11. In the Lenzerheide notebook on European nihilism of June Nietzsche conceives of a crisis-point in which different forces will come together and collide, and in which there will be assigned “common tasks to people of opposing mentalities”, leading to the initiation of an order of rank among forces “from the point of view of health, and, he stresses, also at ‘one remove from all existing social orders”. He asks who in this struggle will prove to be the strongest, and states that it is not a matter of numbers or of brute strength.
The strongest will be the most moderate ones who do not need extreme articles of faith (dogmas). These spiritually mature human beings can concede a good deal of contingency and nonsense and even love this and they can think of the human being with a significant reduction in its value without becoming small and weak. These are the ones who are richest in health, equal to the misfortunes of life and therefore less afraid of them, and “who are sure of their power.” These confident human beings can be said to “represent with conscious pride the achievement of human strength.”
Nietzsche is insistent, then, that humanity needs a new aim (WP 866) and this new aim will eventually conquer the pathological feeling of nihilism.
12. It is even possible to speak of a “destining” of the West on this issue, and this is the issue of secularization and its task:
The history of the dissolution of metaphysics, and in general of the reduction of the sacred to human dimensions, has its own logic, to which we belong and which supplies us, in the absence of eternal truths, with the only guide we gave for arguing rationally and orienting ourselves in the matter of ethical choice. Our belonging to the history of the West as secularization is not something we can be convinced of by proofs…Let us call it a destiny – not in the sense of fate, but in the sense of the destination towards which are (already) headed by the very fact that we exist.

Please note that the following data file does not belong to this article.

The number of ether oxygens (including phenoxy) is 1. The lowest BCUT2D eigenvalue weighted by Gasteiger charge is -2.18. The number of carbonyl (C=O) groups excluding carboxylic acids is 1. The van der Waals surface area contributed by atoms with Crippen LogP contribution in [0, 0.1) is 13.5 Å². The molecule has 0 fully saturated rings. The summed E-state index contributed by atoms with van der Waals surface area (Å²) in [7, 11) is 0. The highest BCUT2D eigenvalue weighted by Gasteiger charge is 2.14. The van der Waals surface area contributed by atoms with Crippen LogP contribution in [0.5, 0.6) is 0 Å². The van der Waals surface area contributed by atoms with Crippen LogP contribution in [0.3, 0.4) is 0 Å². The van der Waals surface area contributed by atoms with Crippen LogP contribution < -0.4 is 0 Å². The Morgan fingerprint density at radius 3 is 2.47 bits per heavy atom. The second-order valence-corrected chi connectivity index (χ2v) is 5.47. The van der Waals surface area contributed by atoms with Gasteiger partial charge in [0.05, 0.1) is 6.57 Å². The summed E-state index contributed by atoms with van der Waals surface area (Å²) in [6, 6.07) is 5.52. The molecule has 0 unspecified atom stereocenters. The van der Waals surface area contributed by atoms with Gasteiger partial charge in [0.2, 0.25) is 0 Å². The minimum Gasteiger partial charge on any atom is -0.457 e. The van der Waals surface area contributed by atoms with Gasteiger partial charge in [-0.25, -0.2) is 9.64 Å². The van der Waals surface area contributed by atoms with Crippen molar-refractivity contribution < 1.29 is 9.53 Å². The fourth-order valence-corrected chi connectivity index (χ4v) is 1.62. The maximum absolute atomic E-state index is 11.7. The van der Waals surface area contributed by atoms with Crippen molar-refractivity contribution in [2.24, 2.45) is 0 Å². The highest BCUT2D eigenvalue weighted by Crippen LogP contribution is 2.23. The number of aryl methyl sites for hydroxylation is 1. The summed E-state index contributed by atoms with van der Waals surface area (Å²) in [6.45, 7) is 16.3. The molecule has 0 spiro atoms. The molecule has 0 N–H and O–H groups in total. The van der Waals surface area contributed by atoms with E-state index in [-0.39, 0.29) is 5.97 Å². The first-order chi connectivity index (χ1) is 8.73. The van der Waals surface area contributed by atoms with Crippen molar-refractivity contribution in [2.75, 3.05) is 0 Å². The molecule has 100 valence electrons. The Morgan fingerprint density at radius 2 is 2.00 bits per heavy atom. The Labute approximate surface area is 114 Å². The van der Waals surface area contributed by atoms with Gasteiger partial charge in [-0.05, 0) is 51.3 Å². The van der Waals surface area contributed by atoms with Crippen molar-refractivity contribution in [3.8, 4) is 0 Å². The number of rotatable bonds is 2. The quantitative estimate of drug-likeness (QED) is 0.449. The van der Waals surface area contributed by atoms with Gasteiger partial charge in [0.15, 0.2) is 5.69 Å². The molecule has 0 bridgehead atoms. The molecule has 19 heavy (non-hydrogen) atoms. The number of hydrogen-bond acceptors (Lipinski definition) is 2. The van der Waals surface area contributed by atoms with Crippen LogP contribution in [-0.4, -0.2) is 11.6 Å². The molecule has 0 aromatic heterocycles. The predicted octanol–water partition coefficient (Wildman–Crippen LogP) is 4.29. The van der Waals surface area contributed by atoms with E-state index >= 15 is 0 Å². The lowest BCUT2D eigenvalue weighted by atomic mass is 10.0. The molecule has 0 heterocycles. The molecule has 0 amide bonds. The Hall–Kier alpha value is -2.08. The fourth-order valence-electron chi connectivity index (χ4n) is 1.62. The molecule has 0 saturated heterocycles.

As is well-known, of a secular philosophy of weak thought and a “weakened universality”, by which I take him to mean that as humanity we are now united by a sense of our radical contingency. This is to speak of what he calls a postmodern pluralism in which all cultures, western and non-western, now participate. To be “mature” in this new pluralism is to make the transition from veritas to caritas:
In all fields, including science, truth itself is becoming an affair of consensus, listening, participation in a shared enterprise, rather than one-to-one correspondence with the pure hard objectivity of things…I would even say that this movement could be encapsulated by referring in Christian terms to a passage from veritas to caritas.
13. Holds that to live with an affirmation of this postmodern Babel of cultures, irreducible to a common core, requires something of a superhuman effort, indeed, the very figure of the Nietzschean Übermensch:
If we do not want – as indeed we cannot, except at the risk of terrible wars of extinction – to give way to the temptation of resurgent fundamentalisms grounded in race, religion, or even the defence of individual national cultures against invasion by ‘foreigners’, we will have to imagine a humanity with at least some of the characteristics of Nietzsche’s Übermensch.
14. I have been claiming that Nietzsche’s fundamental problem is one of nihilism arising from what for him is the greatest recent event on earth, namely the death of God (GS 125). However, as Deleuze and Guattari point out in What is Philosophy?: “It is amazing that so many philosophers still take the death of God as tragic. Atheism is not a drama but the philosopher’s serenity and philosophy’s achievement”.